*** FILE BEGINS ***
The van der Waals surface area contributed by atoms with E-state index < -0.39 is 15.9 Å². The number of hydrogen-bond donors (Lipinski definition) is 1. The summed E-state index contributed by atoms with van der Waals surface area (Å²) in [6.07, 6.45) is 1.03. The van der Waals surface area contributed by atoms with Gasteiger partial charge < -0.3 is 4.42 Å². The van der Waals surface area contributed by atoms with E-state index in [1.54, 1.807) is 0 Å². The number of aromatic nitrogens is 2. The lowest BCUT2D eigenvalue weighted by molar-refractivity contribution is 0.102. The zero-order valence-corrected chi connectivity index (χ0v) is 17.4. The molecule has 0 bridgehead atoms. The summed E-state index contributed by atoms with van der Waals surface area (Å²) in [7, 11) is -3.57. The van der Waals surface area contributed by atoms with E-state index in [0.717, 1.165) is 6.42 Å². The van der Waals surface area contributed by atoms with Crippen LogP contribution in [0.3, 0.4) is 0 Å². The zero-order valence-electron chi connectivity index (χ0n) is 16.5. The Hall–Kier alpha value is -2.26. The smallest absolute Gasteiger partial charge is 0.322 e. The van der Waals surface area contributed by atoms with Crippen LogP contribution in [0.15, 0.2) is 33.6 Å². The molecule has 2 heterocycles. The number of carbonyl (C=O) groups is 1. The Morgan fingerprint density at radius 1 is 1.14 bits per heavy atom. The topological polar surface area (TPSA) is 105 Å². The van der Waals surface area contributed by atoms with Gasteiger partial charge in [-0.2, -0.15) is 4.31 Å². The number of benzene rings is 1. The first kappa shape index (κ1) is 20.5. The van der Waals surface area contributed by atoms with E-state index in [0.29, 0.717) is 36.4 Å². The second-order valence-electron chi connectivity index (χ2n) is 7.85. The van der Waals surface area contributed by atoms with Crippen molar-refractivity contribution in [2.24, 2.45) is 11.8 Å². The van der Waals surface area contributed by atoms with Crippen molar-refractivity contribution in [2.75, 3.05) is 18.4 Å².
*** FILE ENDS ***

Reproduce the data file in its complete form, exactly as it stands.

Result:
The van der Waals surface area contributed by atoms with E-state index < -0.39 is 15.9 Å². The number of hydrogen-bond donors (Lipinski definition) is 1. The summed E-state index contributed by atoms with van der Waals surface area (Å²) in [6.07, 6.45) is 1.03. The van der Waals surface area contributed by atoms with Gasteiger partial charge < -0.3 is 4.42 Å². The van der Waals surface area contributed by atoms with E-state index in [1.54, 1.807) is 0 Å². The number of aromatic nitrogens is 2. The lowest BCUT2D eigenvalue weighted by molar-refractivity contribution is 0.102. The zero-order valence-corrected chi connectivity index (χ0v) is 17.4. The molecule has 0 bridgehead atoms. The summed E-state index contributed by atoms with van der Waals surface area (Å²) in [7, 11) is -3.57. The van der Waals surface area contributed by atoms with E-state index in [0.717, 1.165) is 6.42 Å². The van der Waals surface area contributed by atoms with Crippen LogP contribution in [0.3, 0.4) is 0 Å². The zero-order valence-electron chi connectivity index (χ0n) is 16.5. The Hall–Kier alpha value is -2.26. The smallest absolute Gasteiger partial charge is 0.322 e. The van der Waals surface area contributed by atoms with Crippen LogP contribution in [0.15, 0.2) is 33.6 Å². The molecule has 2 heterocycles. The number of carbonyl (C=O) groups is 1. The Morgan fingerprint density at radius 1 is 1.14 bits per heavy atom. The topological polar surface area (TPSA) is 105 Å². The van der Waals surface area contributed by atoms with Gasteiger partial charge in [-0.2, -0.15) is 4.31 Å². The number of benzene rings is 1. The first kappa shape index (κ1) is 20.5. The van der Waals surface area contributed by atoms with E-state index in [0.29, 0.717) is 36.4 Å². The second-order valence-electron chi connectivity index (χ2n) is 7.85. The van der Waals surface area contributed by atoms with Crippen molar-refractivity contribution in [2.24, 2.45) is 11.8 Å². The van der Waals surface area contributed by atoms with Crippen molar-refractivity contribution in [2.75, 3.05) is 18.4 Å².